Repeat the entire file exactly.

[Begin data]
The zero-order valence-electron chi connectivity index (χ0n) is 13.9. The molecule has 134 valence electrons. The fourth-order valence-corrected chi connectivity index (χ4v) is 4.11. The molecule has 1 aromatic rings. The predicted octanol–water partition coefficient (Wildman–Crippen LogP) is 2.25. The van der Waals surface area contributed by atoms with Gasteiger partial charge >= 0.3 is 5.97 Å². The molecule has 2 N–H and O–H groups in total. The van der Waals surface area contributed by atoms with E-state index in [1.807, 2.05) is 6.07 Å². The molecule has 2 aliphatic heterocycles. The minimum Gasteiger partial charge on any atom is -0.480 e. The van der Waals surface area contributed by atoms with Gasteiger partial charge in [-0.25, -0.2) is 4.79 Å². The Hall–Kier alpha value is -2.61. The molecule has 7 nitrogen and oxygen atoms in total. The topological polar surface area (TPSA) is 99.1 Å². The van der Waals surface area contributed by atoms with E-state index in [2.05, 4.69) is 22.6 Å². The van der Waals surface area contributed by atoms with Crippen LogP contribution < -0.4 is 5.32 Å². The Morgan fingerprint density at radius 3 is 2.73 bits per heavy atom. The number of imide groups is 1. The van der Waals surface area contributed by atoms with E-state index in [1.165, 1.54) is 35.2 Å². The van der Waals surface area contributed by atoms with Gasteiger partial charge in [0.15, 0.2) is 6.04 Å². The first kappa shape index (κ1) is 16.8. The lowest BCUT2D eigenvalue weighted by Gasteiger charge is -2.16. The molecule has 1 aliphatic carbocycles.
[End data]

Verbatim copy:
The zero-order valence-electron chi connectivity index (χ0n) is 13.9. The molecule has 134 valence electrons. The fourth-order valence-corrected chi connectivity index (χ4v) is 4.11. The molecule has 1 aromatic rings. The predicted octanol–water partition coefficient (Wildman–Crippen LogP) is 2.25. The van der Waals surface area contributed by atoms with Gasteiger partial charge >= 0.3 is 5.97 Å². The molecule has 2 N–H and O–H groups in total. The van der Waals surface area contributed by atoms with E-state index in [1.807, 2.05) is 6.07 Å². The molecule has 2 aliphatic heterocycles. The minimum Gasteiger partial charge on any atom is -0.480 e. The van der Waals surface area contributed by atoms with Gasteiger partial charge in [-0.25, -0.2) is 4.79 Å². The Hall–Kier alpha value is -2.61. The molecule has 7 nitrogen and oxygen atoms in total. The topological polar surface area (TPSA) is 99.1 Å². The van der Waals surface area contributed by atoms with E-state index in [2.05, 4.69) is 22.6 Å². The van der Waals surface area contributed by atoms with Crippen LogP contribution < -0.4 is 5.32 Å². The Morgan fingerprint density at radius 3 is 2.73 bits per heavy atom. The number of imide groups is 1. The van der Waals surface area contributed by atoms with E-state index in [1.165, 1.54) is 35.2 Å². The van der Waals surface area contributed by atoms with Gasteiger partial charge in [0.15, 0.2) is 6.04 Å². The first kappa shape index (κ1) is 16.8. The lowest BCUT2D eigenvalue weighted by Gasteiger charge is -2.16. The molecule has 1 aliphatic carbocycles.